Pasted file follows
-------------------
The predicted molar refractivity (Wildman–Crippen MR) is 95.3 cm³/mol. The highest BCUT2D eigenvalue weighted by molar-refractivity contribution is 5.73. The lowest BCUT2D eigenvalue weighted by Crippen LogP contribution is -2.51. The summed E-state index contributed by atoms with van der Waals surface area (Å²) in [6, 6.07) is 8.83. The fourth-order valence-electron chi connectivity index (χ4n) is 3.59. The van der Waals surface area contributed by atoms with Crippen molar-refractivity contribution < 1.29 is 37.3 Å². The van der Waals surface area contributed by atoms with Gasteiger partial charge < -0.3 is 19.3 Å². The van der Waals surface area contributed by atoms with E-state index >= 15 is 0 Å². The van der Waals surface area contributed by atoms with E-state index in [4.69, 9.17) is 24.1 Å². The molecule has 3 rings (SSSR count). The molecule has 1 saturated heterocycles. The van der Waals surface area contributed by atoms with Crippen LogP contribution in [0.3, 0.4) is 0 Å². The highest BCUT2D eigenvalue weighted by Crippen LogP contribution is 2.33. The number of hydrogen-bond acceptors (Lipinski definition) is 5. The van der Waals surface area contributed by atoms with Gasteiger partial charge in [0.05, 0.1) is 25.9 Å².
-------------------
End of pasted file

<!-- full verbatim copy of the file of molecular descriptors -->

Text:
The predicted molar refractivity (Wildman–Crippen MR) is 95.3 cm³/mol. The highest BCUT2D eigenvalue weighted by molar-refractivity contribution is 5.73. The lowest BCUT2D eigenvalue weighted by Crippen LogP contribution is -2.51. The summed E-state index contributed by atoms with van der Waals surface area (Å²) in [6, 6.07) is 8.83. The fourth-order valence-electron chi connectivity index (χ4n) is 3.59. The van der Waals surface area contributed by atoms with Crippen molar-refractivity contribution < 1.29 is 37.3 Å². The van der Waals surface area contributed by atoms with Gasteiger partial charge < -0.3 is 19.3 Å². The van der Waals surface area contributed by atoms with E-state index >= 15 is 0 Å². The van der Waals surface area contributed by atoms with E-state index in [4.69, 9.17) is 24.1 Å². The molecule has 3 rings (SSSR count). The molecule has 1 saturated heterocycles. The van der Waals surface area contributed by atoms with Crippen LogP contribution in [0.3, 0.4) is 0 Å². The highest BCUT2D eigenvalue weighted by Crippen LogP contribution is 2.33. The number of hydrogen-bond acceptors (Lipinski definition) is 5. The van der Waals surface area contributed by atoms with Gasteiger partial charge in [0.05, 0.1) is 25.9 Å².